Originally published in the Journal de Montréal on August 14, 2010.
Native to the Mediterranean region, the bay laurel is a perennial shrub with spearheaded leaves that release a very strong fragrance when crushed, as they are rich in essential oils. Bay or laurel leaves are an essential component of the “bouquet garni“, a blend of aromatic herbs that is used in a variety of recipes and removed before serving.
In Indian and Pakistani cuisines, bay leaves are often used in “biryani”, other rich spicy dishes – and as an ingredient in “garam masala“. Dried bay leaves are used to flavour pickles, soups and stews, as their aroma fully develops during cooking.
Early Greeks and Romans associated the bay laurel with Apollo, the patron god of music and poetry. It was also a symbol of victory: poets and heroes were crowned with wreaths of laurel leaves. That’s why people are advised not to “rest on their laurels”. As for the French word baccalauréat (from the Latin bacca laurea), meaning Bachelor’s degree here in Canada, its origin dates back to the ancient schools of medicine, where young graduates were felicitated with crowns of laurel branches (laurea) with their berries (bacca).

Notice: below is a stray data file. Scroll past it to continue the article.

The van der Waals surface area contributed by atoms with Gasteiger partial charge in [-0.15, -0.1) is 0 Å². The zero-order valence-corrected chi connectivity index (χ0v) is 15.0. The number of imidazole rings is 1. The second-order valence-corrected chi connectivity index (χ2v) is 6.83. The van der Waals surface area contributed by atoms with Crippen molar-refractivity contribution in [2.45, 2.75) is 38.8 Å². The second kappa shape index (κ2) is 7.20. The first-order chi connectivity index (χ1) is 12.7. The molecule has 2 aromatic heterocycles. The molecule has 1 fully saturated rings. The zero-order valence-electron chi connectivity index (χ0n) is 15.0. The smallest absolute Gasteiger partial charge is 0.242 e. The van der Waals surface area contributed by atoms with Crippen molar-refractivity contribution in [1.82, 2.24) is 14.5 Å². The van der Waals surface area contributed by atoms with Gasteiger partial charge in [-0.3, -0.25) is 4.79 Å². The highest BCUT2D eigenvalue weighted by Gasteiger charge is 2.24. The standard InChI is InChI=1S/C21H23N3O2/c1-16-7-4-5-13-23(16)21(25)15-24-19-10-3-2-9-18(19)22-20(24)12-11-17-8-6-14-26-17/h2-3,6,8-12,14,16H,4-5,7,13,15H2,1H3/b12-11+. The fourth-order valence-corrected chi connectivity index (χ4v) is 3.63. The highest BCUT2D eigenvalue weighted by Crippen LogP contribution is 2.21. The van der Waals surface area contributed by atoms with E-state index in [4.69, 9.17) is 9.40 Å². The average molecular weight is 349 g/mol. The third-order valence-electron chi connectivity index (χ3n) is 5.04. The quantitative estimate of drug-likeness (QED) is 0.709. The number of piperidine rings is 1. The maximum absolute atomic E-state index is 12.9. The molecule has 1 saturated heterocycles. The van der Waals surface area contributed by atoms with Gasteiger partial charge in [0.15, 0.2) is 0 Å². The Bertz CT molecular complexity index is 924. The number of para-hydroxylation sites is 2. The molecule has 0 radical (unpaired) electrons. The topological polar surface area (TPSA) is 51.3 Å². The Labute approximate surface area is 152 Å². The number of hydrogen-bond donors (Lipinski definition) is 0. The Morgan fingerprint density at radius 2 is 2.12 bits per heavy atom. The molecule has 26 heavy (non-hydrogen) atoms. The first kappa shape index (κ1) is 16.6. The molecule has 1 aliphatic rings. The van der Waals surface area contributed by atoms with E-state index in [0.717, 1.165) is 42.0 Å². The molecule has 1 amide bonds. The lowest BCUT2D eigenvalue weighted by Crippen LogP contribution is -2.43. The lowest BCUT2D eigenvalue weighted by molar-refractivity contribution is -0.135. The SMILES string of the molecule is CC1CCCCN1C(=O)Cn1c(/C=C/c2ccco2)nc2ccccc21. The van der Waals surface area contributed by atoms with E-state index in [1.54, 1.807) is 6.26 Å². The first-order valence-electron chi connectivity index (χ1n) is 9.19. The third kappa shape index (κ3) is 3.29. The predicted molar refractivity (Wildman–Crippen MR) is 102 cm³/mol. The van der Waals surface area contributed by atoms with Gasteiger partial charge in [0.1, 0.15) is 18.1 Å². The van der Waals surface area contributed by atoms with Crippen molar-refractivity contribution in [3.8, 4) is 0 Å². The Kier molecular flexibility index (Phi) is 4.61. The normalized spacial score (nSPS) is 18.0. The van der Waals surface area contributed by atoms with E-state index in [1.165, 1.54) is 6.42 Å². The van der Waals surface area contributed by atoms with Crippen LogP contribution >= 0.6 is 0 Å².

As the dense and persistent foliage of the bay laurel tree is shiny and dark green, it is also cultivated for ornamentation. Although it can thrive in any type of soil, it requires a warm climate. So go ahead, blend beauty and utility by growing it inside your own house. But when you use bay leaf in your cooking, please don’t confuse it with its cousins, oleander and cherry-laurel, which are very poisonous and purely decorative!
A few of our recipes that feature bay leaves: